As death tolls rise due to opioid overdoses in the United States, medical professionals and medical organizations are banding together with government agencies to curb the so-called “opioid epidemic”. Moves by local and state officials have begun to make a difference, and now the federal government is implementing aggressive action against the unnecessary deaths. In April 2018, the American Pain Society lent its endorsement to the National Institutes of Health (NIH) in combatting opioid overdose deaths with scientific research.
Fighting the Opioid Epidemic
The NIH announced its strategy to combat the opioid crisis in April, unveiling the Helping to End Addiction Long-Term Initiative. The federal health agency will earmark $1.1 billion toward this initiative in the fiscal year 2018, which is a substantial increase from years past. By doubling the available research funds, medical researchers can more adequately study pain management practices and the misuse of powerful painkilling prescriptions, usually relying on opioids to manage chronic pain.
Over-prescription of these medications, coupled with a high potential for misuse, has led to thousands of overdose deaths in the past decade. In the year 2016 alone, deaths related to the use and misuse of synthetic opioid drugs like fentanyl and its analogs were responsible for over 20,000 losses of life. This represents a doubling of the rate of overdose deaths encountered in 2010. It is clear that research initiatives sponsored by the NIH and supported by the American Pain Society are desperately needed.
Researchers hope to discover new therapeutic methods that serve as viable alternatives to opioid medications. With advanced pain research now able to be conducted in the United States, thanks to increased funding, medical professionals across the country will be able to treat their patients more effectively while reducing the chance of overdoses and painkiller misuse.
Advanced Pain Management
Dr. Narinder Grewal, MD, a board-certified pain management physician with a successful practice in Southern California, believes that these initiatives are long overdue. His practice, Advanced Pain Management and Neurology, specializes in diagnosis and treatment of musculoskeletal and spinal conditions leading to chronic pain. With advanced treatment practices, his patients can overcome their pain without the use of potentially dangerous narcotic painkillers.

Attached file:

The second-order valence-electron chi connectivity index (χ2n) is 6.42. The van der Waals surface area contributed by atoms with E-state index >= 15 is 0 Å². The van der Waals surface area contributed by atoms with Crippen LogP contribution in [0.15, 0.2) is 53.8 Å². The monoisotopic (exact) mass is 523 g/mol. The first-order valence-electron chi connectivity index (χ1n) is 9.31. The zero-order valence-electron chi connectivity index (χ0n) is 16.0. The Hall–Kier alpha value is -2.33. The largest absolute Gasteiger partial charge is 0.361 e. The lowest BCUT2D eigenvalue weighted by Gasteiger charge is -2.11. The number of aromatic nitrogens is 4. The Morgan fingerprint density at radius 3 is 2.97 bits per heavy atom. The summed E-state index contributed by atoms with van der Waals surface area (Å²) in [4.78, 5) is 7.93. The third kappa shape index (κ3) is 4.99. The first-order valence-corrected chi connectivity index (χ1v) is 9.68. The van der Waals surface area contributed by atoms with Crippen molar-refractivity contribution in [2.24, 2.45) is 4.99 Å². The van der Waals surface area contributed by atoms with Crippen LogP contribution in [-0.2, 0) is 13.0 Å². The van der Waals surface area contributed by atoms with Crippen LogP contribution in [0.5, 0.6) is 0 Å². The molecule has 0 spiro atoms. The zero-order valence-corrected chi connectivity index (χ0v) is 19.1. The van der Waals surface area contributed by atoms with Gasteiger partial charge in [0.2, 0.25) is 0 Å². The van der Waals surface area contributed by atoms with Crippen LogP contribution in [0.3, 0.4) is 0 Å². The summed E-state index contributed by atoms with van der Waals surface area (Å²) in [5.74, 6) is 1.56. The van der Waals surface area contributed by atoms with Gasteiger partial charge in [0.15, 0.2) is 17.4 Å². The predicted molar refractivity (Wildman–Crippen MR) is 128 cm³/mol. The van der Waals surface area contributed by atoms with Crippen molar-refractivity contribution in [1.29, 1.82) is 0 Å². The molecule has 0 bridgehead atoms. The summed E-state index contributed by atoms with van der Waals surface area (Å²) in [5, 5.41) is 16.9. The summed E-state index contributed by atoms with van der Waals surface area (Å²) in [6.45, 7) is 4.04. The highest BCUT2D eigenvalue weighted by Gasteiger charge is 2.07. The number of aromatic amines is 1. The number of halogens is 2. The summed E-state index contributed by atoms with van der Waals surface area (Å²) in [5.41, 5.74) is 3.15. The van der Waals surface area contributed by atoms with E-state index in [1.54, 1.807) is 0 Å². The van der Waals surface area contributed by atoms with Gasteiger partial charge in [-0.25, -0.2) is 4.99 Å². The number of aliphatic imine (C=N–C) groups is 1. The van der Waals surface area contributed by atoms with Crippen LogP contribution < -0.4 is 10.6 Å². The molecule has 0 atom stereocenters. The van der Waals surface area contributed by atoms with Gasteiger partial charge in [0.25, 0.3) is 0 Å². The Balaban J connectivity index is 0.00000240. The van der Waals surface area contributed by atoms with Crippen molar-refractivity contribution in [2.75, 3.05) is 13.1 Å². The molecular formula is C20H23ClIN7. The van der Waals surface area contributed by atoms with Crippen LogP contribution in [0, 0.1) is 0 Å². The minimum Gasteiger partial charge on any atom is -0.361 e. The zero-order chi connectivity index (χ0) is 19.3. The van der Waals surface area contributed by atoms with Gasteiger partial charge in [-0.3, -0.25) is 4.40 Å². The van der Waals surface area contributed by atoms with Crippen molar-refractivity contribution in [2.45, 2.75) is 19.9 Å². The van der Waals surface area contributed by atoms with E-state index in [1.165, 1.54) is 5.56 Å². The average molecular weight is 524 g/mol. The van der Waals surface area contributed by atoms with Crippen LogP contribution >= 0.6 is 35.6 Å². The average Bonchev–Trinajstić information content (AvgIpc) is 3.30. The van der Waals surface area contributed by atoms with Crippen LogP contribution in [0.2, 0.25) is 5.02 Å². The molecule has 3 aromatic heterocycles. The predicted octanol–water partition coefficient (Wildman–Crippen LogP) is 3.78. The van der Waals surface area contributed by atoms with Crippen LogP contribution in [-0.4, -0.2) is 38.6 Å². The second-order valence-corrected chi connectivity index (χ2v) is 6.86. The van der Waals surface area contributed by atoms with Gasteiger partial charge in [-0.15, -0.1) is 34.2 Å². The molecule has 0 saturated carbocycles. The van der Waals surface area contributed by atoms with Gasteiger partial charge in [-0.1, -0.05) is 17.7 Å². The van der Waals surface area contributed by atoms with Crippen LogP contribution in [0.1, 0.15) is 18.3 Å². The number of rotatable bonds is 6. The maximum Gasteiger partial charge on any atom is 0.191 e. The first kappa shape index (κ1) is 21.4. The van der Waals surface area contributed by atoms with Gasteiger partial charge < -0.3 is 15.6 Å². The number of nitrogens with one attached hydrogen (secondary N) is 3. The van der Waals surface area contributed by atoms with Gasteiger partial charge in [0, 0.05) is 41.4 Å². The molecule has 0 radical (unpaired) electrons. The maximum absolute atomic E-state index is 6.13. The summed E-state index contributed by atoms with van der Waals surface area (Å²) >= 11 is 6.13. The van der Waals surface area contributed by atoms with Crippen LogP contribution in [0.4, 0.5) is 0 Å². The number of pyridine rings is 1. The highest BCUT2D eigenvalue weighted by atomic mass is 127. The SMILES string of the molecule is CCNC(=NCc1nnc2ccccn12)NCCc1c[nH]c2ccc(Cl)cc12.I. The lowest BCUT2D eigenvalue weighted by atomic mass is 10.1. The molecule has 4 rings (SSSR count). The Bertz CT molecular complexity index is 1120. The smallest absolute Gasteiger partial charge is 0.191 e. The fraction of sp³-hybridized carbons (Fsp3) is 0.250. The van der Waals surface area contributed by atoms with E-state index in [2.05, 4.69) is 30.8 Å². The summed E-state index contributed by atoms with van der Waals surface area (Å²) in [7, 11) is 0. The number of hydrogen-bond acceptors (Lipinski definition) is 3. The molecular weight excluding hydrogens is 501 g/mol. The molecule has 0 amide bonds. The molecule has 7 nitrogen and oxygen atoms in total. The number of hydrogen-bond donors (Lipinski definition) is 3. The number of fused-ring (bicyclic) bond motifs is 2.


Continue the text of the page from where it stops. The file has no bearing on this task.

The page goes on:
Diagnosing chronic pain can be extremely difficult, causing medical professionals to resort to opioid pain medications as a means of providing relief to their patients. Over time, those medications can lead to addiction, and their potential for misuse has spurred many thousands of deaths. Dr. Grewal and his team of pain management professionals at Advanced Pain Management in Valencia, California, employ diagnostic tools and cutting-edge treatment protocols, effectively treating patients’ chronic pain while avoiding the unnecessary use of opioid medications.
Much more research needs to be conducted to develop pain management therapies, and the NIH announcement is a great start. Without adequate funding, innovation in developing alternative therapies has been stalled in the United States, with researchers wringing their hands as overdose deaths continue to rise. Dr. Grewal, his team, and medical professionals around the country applaud the efforts of the NIH in applying funding and scientific research against the scourge of opioid-related overdose deaths.